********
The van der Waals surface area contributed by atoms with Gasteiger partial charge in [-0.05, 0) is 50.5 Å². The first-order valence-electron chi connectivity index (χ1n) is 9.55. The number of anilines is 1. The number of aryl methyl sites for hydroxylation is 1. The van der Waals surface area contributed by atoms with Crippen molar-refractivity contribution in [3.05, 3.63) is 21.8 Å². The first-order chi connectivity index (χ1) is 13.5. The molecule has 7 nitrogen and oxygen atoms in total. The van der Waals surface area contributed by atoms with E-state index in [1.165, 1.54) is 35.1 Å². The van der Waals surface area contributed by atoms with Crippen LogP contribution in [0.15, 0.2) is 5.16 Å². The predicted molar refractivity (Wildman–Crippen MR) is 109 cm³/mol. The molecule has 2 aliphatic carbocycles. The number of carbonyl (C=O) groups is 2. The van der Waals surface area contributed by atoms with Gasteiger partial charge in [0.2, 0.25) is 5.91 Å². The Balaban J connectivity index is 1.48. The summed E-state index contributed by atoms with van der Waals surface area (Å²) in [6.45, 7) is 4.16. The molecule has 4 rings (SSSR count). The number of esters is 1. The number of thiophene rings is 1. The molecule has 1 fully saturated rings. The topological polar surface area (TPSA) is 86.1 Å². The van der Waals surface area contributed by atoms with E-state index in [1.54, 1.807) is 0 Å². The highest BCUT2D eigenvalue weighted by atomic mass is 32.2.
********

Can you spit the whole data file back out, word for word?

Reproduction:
The van der Waals surface area contributed by atoms with Gasteiger partial charge in [-0.05, 0) is 50.5 Å². The first-order valence-electron chi connectivity index (χ1n) is 9.55. The number of anilines is 1. The number of aryl methyl sites for hydroxylation is 1. The van der Waals surface area contributed by atoms with Crippen molar-refractivity contribution in [3.05, 3.63) is 21.8 Å². The first-order chi connectivity index (χ1) is 13.5. The molecule has 7 nitrogen and oxygen atoms in total. The van der Waals surface area contributed by atoms with E-state index in [1.165, 1.54) is 35.1 Å². The van der Waals surface area contributed by atoms with Crippen LogP contribution in [0.15, 0.2) is 5.16 Å². The predicted molar refractivity (Wildman–Crippen MR) is 109 cm³/mol. The molecule has 2 aliphatic carbocycles. The number of carbonyl (C=O) groups is 2. The van der Waals surface area contributed by atoms with Gasteiger partial charge in [0.2, 0.25) is 5.91 Å². The Balaban J connectivity index is 1.48. The summed E-state index contributed by atoms with van der Waals surface area (Å²) in [6.45, 7) is 4.16. The molecule has 4 rings (SSSR count). The number of esters is 1. The number of thiophene rings is 1. The molecule has 1 fully saturated rings. The topological polar surface area (TPSA) is 86.1 Å². The van der Waals surface area contributed by atoms with E-state index in [1.54, 1.807) is 0 Å². The highest BCUT2D eigenvalue weighted by atomic mass is 32.2.